Published: June 30, 2020


Download: Life Course Centre Working Paper: 2020-16

Authors:

Stephen L. Cheung, Agnieszka Tymula, and Xueting Wang. 


Non-Technical Summary:

Self-control is viewed in economics and other disciplines as a key individual characteristic responsible for effective self-regulation and personal goal attainment. Economists model self-control problems through time-inconsistent preferences. The underlying assumption of the model is that agents have a “present bias” toward current consumption, as the value of all future rewards are downweighed relative to rewards in the present.

Empirical tests of these preferences largely rely on experimental elicitation methods using monetary rewards, with several recent studies failing to find present bias for money. In this paper, in a within-subjects longitudinal experiment, we compare estimates of present bias for money with estimates for healthy and unhealthy foods. Our sample consists of 697 low-income Chinese high school students, a group that not only departs from the university student sample which has been widely studied in prior studies, but also in their age. Self-control established early in life is critical to personal development, yet few studies to date have estimated time preferences in children and adolescents. Our sample is also unique in their socio-economic status. One reason why recent carefully designed studies do not find present bias for money may simply be that the participants with higher income, as some studies document, did not have serious problems of self-control to begin with.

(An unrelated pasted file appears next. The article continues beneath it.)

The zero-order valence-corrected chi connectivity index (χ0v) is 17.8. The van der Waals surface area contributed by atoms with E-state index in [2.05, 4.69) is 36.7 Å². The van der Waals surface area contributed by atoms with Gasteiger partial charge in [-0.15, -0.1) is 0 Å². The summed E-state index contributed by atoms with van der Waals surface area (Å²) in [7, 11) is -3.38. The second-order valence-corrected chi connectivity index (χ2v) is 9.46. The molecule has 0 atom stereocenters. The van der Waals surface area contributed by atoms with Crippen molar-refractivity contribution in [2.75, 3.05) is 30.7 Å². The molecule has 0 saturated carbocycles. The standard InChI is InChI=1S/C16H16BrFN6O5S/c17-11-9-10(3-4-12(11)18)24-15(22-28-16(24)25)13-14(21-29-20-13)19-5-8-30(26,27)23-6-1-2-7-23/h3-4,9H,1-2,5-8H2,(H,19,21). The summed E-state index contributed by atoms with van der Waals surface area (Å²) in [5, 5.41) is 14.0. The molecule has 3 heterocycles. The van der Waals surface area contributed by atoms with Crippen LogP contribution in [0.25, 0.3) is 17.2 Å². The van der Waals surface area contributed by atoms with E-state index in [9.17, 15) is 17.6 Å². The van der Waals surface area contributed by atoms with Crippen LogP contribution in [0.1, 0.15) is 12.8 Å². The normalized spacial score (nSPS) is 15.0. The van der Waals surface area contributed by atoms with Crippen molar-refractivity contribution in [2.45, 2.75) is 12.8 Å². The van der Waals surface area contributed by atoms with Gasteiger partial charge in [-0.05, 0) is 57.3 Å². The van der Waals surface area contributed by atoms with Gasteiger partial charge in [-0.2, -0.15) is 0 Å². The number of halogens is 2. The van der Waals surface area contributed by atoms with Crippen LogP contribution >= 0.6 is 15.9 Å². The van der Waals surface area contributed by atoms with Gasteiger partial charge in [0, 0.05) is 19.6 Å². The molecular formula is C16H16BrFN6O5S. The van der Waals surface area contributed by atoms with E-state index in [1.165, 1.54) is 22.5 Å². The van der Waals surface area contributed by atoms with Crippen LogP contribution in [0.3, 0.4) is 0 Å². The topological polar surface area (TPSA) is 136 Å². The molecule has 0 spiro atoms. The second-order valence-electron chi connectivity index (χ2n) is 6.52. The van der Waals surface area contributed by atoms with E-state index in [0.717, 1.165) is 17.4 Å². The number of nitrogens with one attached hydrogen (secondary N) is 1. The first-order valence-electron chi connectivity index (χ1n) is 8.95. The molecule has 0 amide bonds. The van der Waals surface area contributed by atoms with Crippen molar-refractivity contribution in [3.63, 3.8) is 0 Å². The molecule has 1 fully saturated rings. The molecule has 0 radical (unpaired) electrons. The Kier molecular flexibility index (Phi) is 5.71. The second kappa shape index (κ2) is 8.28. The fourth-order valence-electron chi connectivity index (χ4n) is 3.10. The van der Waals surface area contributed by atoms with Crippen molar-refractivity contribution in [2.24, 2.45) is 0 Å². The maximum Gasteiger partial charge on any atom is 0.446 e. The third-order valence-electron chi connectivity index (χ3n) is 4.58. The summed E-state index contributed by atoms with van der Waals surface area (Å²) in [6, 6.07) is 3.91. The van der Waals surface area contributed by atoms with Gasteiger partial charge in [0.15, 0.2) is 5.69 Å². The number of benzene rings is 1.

We find strong present bias for both food and money. On average, subjects choose to receive 4.2% (7%) more food (money) on the sooner payment date when the decision is made on that day than when it is made in advance. We see individual measures of time preferences are moderately correlated across reward types. Our experimental measures of time preferences over money predict field behaviours (including BMI, alcohol consumption, smoking, and academic performance) better than preferences elicited over foods.

Published:

June 30, 2020